|In Silico Pathway Analysis Predicts Metabolites that are Potential
|Malabika Sarker1, Sidharth Chopra2, Kristien Mortelmans2, Krishna Kodukula3, Carolyn Talcott1 and Amit K. Galande3*
|1Computer Science Laboratory, SRI International, Menlo Park, CA 94025
|2Center for Infectious Disease and Biodefense Research, SRI International, Menlo Park, CA 94025
|3Center for Advanced Drug Research, SRI International, Harrisonburg, Virginia 22802, USA
||Dr. Amit K. Galande
Center for Advanced Drug Research
SRI International, Harrisonburg, Virginia 22802, USA
Tel: (540) 438 6621
(540) 568 5758
|Received April 04, 2011; Accepted April 20, 2011; Published April 25, 2011
|Citation: Sarker M, Chopra S, Mortelmans K, Kodukula K, Talcott C, et al. (2011)
In Silico Pathway Analysis Predicts Metabolites that are Potential Antimicrobial
Targets. J Comput Sci Syst Biol 4: 021-026. doi:10.4172/jcsb.1000071
|Copyright: © 2011 Sarker M, et al. This is an open-access article distributed under
the terms of the Creative Commons Attribution License,which permits unrestricted
use, distribution, and reproduction in any medium, provided the original author and
source are credited.
|Antibiotic discovery aimed at conventional targets such as proteins and nucleic acids faces challenges from
mutations and antibiotic resistance. Small molecule metabolites, however, can be considered resistant to change,
as they do not undergo rapid mutations. Developing analogs or scavengers of essential microbial metabolites as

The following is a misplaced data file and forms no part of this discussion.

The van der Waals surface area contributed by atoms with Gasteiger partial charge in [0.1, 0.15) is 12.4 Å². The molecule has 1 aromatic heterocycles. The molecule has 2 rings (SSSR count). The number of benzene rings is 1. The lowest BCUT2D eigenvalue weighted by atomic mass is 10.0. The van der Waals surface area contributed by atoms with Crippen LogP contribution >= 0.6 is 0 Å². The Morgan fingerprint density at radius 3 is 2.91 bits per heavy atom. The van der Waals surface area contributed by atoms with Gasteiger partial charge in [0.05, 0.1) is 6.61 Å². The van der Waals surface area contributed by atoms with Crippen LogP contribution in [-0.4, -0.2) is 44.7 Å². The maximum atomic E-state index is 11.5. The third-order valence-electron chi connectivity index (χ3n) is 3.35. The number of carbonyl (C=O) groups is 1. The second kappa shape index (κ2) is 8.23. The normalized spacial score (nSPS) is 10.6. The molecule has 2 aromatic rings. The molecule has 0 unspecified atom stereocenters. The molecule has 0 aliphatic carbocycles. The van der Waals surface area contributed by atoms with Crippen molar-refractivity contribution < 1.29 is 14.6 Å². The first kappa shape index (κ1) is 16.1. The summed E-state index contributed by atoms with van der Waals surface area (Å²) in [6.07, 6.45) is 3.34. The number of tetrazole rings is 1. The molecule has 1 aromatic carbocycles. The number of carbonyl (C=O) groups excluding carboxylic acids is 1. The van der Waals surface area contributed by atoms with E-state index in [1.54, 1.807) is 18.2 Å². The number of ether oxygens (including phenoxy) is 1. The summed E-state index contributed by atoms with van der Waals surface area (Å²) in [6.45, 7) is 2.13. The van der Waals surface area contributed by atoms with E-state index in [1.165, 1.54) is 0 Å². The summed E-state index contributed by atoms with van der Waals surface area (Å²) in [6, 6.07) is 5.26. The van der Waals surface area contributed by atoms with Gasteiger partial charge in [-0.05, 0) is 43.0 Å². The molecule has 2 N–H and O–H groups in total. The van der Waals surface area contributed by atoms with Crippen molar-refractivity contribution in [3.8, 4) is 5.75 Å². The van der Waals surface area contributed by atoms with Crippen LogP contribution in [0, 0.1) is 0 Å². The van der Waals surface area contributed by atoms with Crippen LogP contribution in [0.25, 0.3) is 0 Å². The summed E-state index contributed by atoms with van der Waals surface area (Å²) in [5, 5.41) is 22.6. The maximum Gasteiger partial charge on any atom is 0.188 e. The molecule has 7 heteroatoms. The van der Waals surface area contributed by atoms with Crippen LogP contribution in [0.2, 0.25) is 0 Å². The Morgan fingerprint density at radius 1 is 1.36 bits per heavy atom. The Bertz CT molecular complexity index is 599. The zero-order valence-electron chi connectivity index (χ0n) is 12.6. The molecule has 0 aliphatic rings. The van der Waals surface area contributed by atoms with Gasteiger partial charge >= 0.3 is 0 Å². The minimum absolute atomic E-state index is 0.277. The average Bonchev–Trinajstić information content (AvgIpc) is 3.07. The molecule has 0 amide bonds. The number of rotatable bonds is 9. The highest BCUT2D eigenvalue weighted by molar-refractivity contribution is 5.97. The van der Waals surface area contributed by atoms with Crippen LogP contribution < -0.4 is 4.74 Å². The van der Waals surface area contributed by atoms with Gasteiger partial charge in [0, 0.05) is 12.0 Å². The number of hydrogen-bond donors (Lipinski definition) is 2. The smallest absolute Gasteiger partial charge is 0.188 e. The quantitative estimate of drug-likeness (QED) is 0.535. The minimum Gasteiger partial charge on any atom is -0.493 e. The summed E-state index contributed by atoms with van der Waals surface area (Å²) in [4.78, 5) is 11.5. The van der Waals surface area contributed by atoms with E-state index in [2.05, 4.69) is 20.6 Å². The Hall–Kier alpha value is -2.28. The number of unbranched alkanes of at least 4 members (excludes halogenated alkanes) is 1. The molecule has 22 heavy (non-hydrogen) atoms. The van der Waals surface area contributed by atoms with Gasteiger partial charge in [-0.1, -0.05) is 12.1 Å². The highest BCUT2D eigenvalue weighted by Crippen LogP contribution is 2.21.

antibiotics is a promising strategy that can delay drug resistance. The objective of this work was to identify microbial
metabolites that are most suitable targets for antimicrobial discovery. We performed extensive literature mining
and systems level pathway analysis to identify bacterial metabolites that fulfill the criteria for drug targets. The
BioCyc interactive metabolic pathway maps and Pathway Tools software were used to corroborate our finding.
We identified ten metabolites as potential candidates for developing novel antibiotics. These metabolites are Lipid
II, meso-diaminopimelate, pantothenate, shikimate, biotin, L-aspartyl-4-phosphate, dTDP-α-L-rhamnose, UDP-Dgalacto-
1,4-furanose, des-N-acetyl mycothiol, and Siroheme. The article describes the selection criteria, analysis
of metabolic pathways, and the potential role of each of the ten metabolites in therapeutic intervention as broadspectrum
antibiotics with emphasis on M. tuberculosis. Our study revealed previously unexplored targets along with
metabolites that are well established in antibiotic discovery. Identification of established metabolites strengthen our
analyses while the newly discovered metabolites could lead to novel antimicrobials.
|Bacteria; Metabolites; BioCyc; Metabolic pathways;
Essentiality; Drug target
|Many bacterial infections that were once controlled effectively
with antibiotics are becoming increasingly resistant to multiple drugs,